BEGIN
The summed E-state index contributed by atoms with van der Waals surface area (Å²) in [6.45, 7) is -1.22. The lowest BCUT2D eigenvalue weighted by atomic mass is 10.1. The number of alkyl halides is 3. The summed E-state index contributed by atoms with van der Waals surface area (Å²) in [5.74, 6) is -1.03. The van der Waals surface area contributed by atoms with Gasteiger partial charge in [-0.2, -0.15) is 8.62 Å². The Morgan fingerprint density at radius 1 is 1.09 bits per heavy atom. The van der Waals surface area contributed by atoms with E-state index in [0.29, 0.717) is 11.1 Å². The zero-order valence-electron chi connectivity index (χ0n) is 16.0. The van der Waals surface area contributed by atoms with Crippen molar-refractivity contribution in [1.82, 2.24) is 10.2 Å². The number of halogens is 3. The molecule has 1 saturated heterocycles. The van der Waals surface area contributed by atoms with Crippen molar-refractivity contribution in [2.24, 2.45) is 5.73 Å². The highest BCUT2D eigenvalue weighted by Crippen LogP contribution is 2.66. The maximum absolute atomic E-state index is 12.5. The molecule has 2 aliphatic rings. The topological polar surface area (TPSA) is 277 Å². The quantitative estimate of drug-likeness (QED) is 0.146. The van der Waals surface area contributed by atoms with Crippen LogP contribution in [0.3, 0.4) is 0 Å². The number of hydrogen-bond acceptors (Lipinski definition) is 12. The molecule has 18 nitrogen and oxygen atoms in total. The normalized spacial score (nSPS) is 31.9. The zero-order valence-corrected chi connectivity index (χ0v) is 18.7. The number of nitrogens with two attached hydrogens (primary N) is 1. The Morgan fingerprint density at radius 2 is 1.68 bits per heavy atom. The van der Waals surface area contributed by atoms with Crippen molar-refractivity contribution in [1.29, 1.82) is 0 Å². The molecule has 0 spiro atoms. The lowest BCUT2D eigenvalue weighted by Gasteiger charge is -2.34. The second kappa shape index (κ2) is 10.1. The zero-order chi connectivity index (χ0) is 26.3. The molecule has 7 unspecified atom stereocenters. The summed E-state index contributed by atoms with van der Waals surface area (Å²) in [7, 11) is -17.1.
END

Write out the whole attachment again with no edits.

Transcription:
The summed E-state index contributed by atoms with van der Waals surface area (Å²) in [6.45, 7) is -1.22. The lowest BCUT2D eigenvalue weighted by atomic mass is 10.1. The number of alkyl halides is 3. The summed E-state index contributed by atoms with van der Waals surface area (Å²) in [5.74, 6) is -1.03. The van der Waals surface area contributed by atoms with Gasteiger partial charge in [-0.2, -0.15) is 8.62 Å². The Morgan fingerprint density at radius 1 is 1.09 bits per heavy atom. The van der Waals surface area contributed by atoms with E-state index in [0.29, 0.717) is 11.1 Å². The zero-order valence-electron chi connectivity index (χ0n) is 16.0. The van der Waals surface area contributed by atoms with Crippen molar-refractivity contribution in [1.82, 2.24) is 10.2 Å². The number of halogens is 3. The molecule has 1 saturated heterocycles. The van der Waals surface area contributed by atoms with Crippen molar-refractivity contribution in [2.24, 2.45) is 5.73 Å². The highest BCUT2D eigenvalue weighted by Crippen LogP contribution is 2.66. The maximum absolute atomic E-state index is 12.5. The molecule has 2 aliphatic rings. The topological polar surface area (TPSA) is 277 Å². The quantitative estimate of drug-likeness (QED) is 0.146. The van der Waals surface area contributed by atoms with Crippen LogP contribution in [0.3, 0.4) is 0 Å². The number of hydrogen-bond acceptors (Lipinski definition) is 12. The molecule has 18 nitrogen and oxygen atoms in total. The normalized spacial score (nSPS) is 31.9. The zero-order valence-corrected chi connectivity index (χ0v) is 18.7. The number of nitrogens with two attached hydrogens (primary N) is 1. The Morgan fingerprint density at radius 2 is 1.68 bits per heavy atom. The van der Waals surface area contributed by atoms with Crippen molar-refractivity contribution in [1.29, 1.82) is 0 Å². The molecule has 0 spiro atoms. The lowest BCUT2D eigenvalue weighted by Gasteiger charge is -2.34. The second kappa shape index (κ2) is 10.1. The zero-order chi connectivity index (χ0) is 26.3. The molecule has 7 unspecified atom stereocenters. The summed E-state index contributed by atoms with van der Waals surface area (Å²) in [7, 11) is -17.1.